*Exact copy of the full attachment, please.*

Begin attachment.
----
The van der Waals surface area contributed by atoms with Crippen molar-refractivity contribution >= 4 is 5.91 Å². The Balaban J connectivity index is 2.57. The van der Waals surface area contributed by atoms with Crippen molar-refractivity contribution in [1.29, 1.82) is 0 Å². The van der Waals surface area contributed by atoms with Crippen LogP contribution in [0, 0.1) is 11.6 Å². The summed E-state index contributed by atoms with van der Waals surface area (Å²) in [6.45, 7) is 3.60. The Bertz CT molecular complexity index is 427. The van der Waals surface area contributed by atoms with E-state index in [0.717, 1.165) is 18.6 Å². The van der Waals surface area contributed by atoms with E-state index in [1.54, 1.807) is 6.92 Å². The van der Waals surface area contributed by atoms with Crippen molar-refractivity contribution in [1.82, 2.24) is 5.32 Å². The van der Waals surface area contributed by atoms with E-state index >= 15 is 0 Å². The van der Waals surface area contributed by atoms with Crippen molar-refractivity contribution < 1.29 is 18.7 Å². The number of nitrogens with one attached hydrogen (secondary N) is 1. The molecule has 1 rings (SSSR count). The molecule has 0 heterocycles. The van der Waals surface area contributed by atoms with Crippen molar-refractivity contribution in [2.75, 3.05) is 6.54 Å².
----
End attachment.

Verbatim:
The van der Waals surface area contributed by atoms with Crippen molar-refractivity contribution >= 4 is 5.91 Å². The Balaban J connectivity index is 2.57. The van der Waals surface area contributed by atoms with Crippen molar-refractivity contribution in [1.29, 1.82) is 0 Å². The van der Waals surface area contributed by atoms with Crippen LogP contribution in [0, 0.1) is 11.6 Å². The summed E-state index contributed by atoms with van der Waals surface area (Å²) in [6.45, 7) is 3.60. The Bertz CT molecular complexity index is 427. The van der Waals surface area contributed by atoms with E-state index in [0.717, 1.165) is 18.6 Å². The van der Waals surface area contributed by atoms with E-state index in [1.54, 1.807) is 6.92 Å². The van der Waals surface area contributed by atoms with Crippen molar-refractivity contribution in [1.82, 2.24) is 5.32 Å². The van der Waals surface area contributed by atoms with E-state index >= 15 is 0 Å². The van der Waals surface area contributed by atoms with Crippen molar-refractivity contribution < 1.29 is 18.7 Å². The number of nitrogens with one attached hydrogen (secondary N) is 1. The molecule has 1 rings (SSSR count). The molecule has 0 heterocycles. The van der Waals surface area contributed by atoms with Crippen molar-refractivity contribution in [2.75, 3.05) is 6.54 Å².